Until the age of 16, I was healthy and fit. Just as I was starting my last-but-one year of school, I spent three days without eating. I was violently sick, which made me even weaker. The pain in my abdomen was excruciating. My parents took me to see my GP, who thought it might be appendicitis. We went to the local hospital (I was living in rural France at the time), where the surgeon disagreed with the diagnosis.
Then the headaches started. I was transferred to the bigger hospital in the city for a lumbar puncture. A lumbar puncture (also known as a spinal tap) involves a huge needle being inserted into the spine in the lower back to drain cerebro-spinal fluid (CSF), which normally forms a protective layer around the brain. My CSF pressure was extremely high, far beyond the normal range.
I had to lie flat on my back for 24 hours after the procedure. I was put in quarantine because the doctors weren’t sure whether I was contagious. It was very scary to see my family come in wearing masks and keeping their distance when all I wanted was to be close to them. When the results of my blood tests came back, it turned out that it was “only” viral meningitis.
I knew it was serious, partly because of how I felt inside, but also because my parents lost their sense of humour. My sister drew a picture of me (not something she would normally do) and it was the saddest thing I’ve ever seen. I’m glad we haven’t kept it.
Since then (that was 2005), I have been partially deaf on one side and I am extremely sensitive to bright lights (this is called “photophobia”). I have been back to hospital several times and still frequently suffer from migraines.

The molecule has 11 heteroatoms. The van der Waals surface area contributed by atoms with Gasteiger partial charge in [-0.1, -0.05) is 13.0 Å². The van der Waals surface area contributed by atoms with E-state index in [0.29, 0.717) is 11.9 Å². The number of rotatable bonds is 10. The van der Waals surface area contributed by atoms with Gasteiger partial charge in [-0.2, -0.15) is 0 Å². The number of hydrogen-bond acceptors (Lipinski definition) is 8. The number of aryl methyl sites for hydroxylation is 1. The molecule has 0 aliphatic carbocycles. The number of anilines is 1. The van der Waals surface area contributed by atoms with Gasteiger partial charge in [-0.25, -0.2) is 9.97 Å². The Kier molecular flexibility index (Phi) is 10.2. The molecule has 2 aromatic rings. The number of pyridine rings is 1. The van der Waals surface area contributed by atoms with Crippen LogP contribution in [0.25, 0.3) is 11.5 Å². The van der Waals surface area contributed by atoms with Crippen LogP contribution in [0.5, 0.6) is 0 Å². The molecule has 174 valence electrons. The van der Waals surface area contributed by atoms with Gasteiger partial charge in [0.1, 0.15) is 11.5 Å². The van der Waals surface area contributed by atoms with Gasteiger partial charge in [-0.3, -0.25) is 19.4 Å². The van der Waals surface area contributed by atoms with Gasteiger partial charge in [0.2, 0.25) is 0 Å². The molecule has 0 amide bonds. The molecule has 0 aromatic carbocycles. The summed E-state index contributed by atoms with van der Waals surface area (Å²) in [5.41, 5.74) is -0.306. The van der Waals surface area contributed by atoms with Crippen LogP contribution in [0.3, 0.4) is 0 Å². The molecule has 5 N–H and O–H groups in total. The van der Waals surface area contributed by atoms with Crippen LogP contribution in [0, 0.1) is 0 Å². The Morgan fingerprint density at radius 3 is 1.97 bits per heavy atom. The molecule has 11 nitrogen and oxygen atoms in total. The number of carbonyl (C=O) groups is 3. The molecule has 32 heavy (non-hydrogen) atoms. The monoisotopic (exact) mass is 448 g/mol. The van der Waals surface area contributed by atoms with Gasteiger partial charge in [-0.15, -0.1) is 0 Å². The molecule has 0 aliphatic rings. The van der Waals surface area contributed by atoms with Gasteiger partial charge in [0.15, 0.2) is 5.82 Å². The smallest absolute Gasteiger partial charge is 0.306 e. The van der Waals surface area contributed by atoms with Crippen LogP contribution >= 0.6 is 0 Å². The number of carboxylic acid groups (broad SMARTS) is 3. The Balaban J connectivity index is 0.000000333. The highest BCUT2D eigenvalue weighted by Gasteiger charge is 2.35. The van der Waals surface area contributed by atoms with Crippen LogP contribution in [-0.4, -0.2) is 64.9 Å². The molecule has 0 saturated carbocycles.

But I try not to let it get me down. I know it could have been a lot worse. Other victims of meningitis fare a lot worse than I did, some being left completely deaf, blind or paralysed. Not everyone even survives. At the peak of a bad episode, when I can hardly open my eyes from the photophobia and I spend days in bed with migraines, I still remember that I am alive and largely unhurt.
Being abroad for the worst of it, I didn’t receive help from the Meningitis Research Foundation in particular. Since coming to study in the UK four years ago, however, I’ve become involved in fundraising for them, because I know how important their work is. I started going on collections with the Raise And Give group at my university. I wrote about my first one here
I find collecting addictive, particularly when it’s for a cause close to my heart. When I graduated, I didn’t want to stop collecting. I joined the Ragabonds, a group of friends from across the country who go collecting whenever they can. Lots of them started whilst they were at university and, like me, didn’t see graduation as a reason to stop. You can find out more about them on their own Book of Experience page